At the same time, however, the general position of workers has become worse. The neo-liberal coalition, which gained dominance in the United States under Reagan, combines the libertarian rich, the white South, and Biblical literalist evangelical base to oppose government regulation of much of anything, much less marginalized workers who are predominately female, foreign and non-white. Bapat’s book was published before the most recent Supreme Court decision addressing the collective bargaining rights of home health care workers, but the Supreme Court in Harris v. Quinn, in a nakedly partisan 5-4 decision, further limited such rights in June of this year. The question that Bapat addresses therefore is less the rights of domestic workers standing on their own (although these issues raise complex, multi-faceted questions in themselves), but rather the potential for using the issue to revitalize progressive coalitions. Bapat’s account, as it focuses on New York, California and other primarily blue states, describes the organizing potential of the issue. It largely misses the different role of domestic workers in flyover states, where the wealth of employers is more limited, the workers are more likely to be white, and the potential for combining the issue with a broader progressive agenda is more limited.

  • Bapat’s book, which is often inspiring and sometimes frustrating, gives a glimpse into what a new progressive order should look like. It does not answer the question, however, of whether these issue still split the left as much as they did in 1993. What has changed in the intervening twenty years?
  • In places like New York and California is there a potential for a coalition that includes progressive employers who would like more guidance in their obligations to employees? Or are new regulations likely to be either ignored or sources of backlash?
  • Is the racially identified nature of domestic employments on the coasts a critical part of coalition building? What does this mean for the places in the country where domestic workers are more likely to be white and/or native born?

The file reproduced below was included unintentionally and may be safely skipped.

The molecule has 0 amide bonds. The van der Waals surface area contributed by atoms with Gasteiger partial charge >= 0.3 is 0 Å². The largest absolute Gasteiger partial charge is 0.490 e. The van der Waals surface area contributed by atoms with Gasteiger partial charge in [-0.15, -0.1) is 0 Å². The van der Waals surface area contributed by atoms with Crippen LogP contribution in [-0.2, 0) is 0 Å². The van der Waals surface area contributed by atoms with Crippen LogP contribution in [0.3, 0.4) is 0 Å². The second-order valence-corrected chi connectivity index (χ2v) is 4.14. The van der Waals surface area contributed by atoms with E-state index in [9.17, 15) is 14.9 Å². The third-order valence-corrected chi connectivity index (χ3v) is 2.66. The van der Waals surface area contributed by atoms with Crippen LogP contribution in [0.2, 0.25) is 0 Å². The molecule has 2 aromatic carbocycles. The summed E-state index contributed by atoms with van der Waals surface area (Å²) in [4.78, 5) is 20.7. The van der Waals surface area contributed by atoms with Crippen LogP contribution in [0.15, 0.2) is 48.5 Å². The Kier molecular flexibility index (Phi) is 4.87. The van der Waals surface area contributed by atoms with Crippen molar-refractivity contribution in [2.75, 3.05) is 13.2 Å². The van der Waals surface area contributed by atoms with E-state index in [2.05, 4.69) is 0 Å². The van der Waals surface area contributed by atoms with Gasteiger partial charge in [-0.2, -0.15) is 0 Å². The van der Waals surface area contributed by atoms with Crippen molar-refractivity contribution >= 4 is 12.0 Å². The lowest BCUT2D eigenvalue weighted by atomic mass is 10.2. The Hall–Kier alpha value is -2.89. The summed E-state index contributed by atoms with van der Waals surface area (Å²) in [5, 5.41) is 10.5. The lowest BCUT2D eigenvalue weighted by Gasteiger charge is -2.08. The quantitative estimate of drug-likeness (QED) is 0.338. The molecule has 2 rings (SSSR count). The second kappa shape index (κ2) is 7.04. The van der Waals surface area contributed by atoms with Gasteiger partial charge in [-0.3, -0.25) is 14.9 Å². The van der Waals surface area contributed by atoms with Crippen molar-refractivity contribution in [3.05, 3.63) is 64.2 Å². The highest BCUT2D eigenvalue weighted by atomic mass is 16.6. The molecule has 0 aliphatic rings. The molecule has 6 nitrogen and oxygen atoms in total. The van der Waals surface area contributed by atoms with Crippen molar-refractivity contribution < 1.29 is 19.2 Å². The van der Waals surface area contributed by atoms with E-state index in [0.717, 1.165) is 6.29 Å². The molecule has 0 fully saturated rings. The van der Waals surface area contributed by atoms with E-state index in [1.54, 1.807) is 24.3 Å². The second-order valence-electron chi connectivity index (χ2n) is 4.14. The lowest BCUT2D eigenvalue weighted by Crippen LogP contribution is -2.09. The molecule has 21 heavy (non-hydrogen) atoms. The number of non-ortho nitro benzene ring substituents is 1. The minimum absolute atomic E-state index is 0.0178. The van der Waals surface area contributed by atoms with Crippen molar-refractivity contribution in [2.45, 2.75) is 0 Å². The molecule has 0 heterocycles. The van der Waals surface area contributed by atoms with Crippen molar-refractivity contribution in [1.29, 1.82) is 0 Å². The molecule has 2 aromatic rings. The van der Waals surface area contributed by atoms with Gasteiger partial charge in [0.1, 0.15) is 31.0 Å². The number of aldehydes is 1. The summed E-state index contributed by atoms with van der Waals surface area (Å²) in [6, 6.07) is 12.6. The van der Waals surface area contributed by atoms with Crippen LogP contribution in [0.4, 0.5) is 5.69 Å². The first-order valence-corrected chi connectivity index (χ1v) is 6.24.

• New York and California, the leaders in the book, are also the states they have lead in the creation of greater inequality, especially if that inequality is defined in terms of either the dominance of the one-tenth of one percent or the 90th to 50th percentile income differential. How does this affect the lessons of the book?
  • The one percent can afford to be more generous and may need to be more careful in their compliance with the law. Those who need domestic services at the 50th percentile of the income ladder may become more likely to use agencies or child care moms if the price of domestic workers or the complexity of the paperwork increases. Would that be a good thing?
  • How do immigration politics affect this issue?
  • Is this issue a part of the creation of a new coalition to support labor rights more generally?
  • Is this still a no-win tripartite issue for progressives, who would still like to see more affordable child and home health care, greater rights and benefits for domestic workers, and increased fairness for vulnerable immigrants?


[As a courtesy to our guests, please keep comments to the book and be respectful of dissenting opinions.  Please take other conversations to a previous thread. – bev]

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June Carbone

June Carbone

June Carbone is the Edward A. Smith/Missouri Chair of Law, the Constitution and Society at the University of Missouri at Kansas City. She previously served as Associate Dean for Professional Development and Presidential Professor of Ethics and the Common Good at Santa Clara University School of Law. She received her J.D. from the Yale Law School, and her A.B. from the Woodrow Wilson School of Public and International Affairs at Princeton University.

Professor Carbone writes extensively about the legal issues surrounding marriage, divorce and family obligations, especially within the context of the recent revolutions in biotechnology. Her book From Partners to Parents: The Second Revolution in Family Law was published by Columbia University Press in 2000. She has co-authored the third edition of Family Law (Aspen, 2005) with Leslie Harris and the late Lee Teitelbaum. Her new book with Naomi Cahn, Red Families v. Blue Families will be published by Oxford University Press in 2009.

At UMKC, she teaches Property, Family Law, Assisted Reproduction and Bioethics, and has previously taught Contracts, Remedies, Financial Institutions, Civil Procedure and Feminist Jurisprudence..